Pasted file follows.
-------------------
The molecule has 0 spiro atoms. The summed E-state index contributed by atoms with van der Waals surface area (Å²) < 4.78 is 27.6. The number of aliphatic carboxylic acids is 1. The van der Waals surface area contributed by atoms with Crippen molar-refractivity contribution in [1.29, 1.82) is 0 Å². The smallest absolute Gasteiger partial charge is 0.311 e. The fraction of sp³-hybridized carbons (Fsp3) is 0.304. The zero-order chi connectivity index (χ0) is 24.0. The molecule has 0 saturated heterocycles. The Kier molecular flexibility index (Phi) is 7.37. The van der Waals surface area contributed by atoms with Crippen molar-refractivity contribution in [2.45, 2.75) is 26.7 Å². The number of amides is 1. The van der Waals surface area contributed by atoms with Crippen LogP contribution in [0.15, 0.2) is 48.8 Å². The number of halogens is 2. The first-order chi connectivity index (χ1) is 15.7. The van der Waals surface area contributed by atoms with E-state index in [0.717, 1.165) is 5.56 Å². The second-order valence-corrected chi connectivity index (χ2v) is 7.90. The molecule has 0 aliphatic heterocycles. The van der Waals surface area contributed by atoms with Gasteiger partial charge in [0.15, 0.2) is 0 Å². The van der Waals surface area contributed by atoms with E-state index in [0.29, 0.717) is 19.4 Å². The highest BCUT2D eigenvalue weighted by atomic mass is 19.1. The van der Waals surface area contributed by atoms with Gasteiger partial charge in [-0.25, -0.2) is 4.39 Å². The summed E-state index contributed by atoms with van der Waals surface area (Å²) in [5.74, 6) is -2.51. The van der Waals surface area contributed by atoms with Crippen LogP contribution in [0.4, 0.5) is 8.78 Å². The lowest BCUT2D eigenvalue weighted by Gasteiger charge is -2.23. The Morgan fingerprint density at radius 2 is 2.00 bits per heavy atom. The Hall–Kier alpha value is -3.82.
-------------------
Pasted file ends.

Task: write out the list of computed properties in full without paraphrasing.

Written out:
The molecule has 0 spiro atoms. The summed E-state index contributed by atoms with van der Waals surface area (Å²) < 4.78 is 27.6. The number of aliphatic carboxylic acids is 1. The van der Waals surface area contributed by atoms with Crippen molar-refractivity contribution in [1.29, 1.82) is 0 Å². The smallest absolute Gasteiger partial charge is 0.311 e. The fraction of sp³-hybridized carbons (Fsp3) is 0.304. The zero-order chi connectivity index (χ0) is 24.0. The molecule has 0 saturated heterocycles. The Kier molecular flexibility index (Phi) is 7.37. The van der Waals surface area contributed by atoms with Crippen molar-refractivity contribution in [2.45, 2.75) is 26.7 Å². The number of amides is 1. The van der Waals surface area contributed by atoms with Crippen LogP contribution in [0.15, 0.2) is 48.8 Å². The number of halogens is 2. The first-order chi connectivity index (χ1) is 15.7. The van der Waals surface area contributed by atoms with E-state index in [0.717, 1.165) is 5.56 Å². The second-order valence-corrected chi connectivity index (χ2v) is 7.90. The molecule has 0 aliphatic heterocycles. The van der Waals surface area contributed by atoms with Gasteiger partial charge in [0.15, 0.2) is 0 Å². The van der Waals surface area contributed by atoms with E-state index in [0.29, 0.717) is 19.4 Å². The highest BCUT2D eigenvalue weighted by atomic mass is 19.1. The van der Waals surface area contributed by atoms with Gasteiger partial charge in [-0.25, -0.2) is 4.39 Å². The summed E-state index contributed by atoms with van der Waals surface area (Å²) in [5.74, 6) is -2.51. The van der Waals surface area contributed by atoms with Crippen LogP contribution in [0.4, 0.5) is 8.78 Å². The lowest BCUT2D eigenvalue weighted by Gasteiger charge is -2.23. The Morgan fingerprint density at radius 2 is 2.00 bits per heavy atom. The Hall–Kier alpha value is -3.82.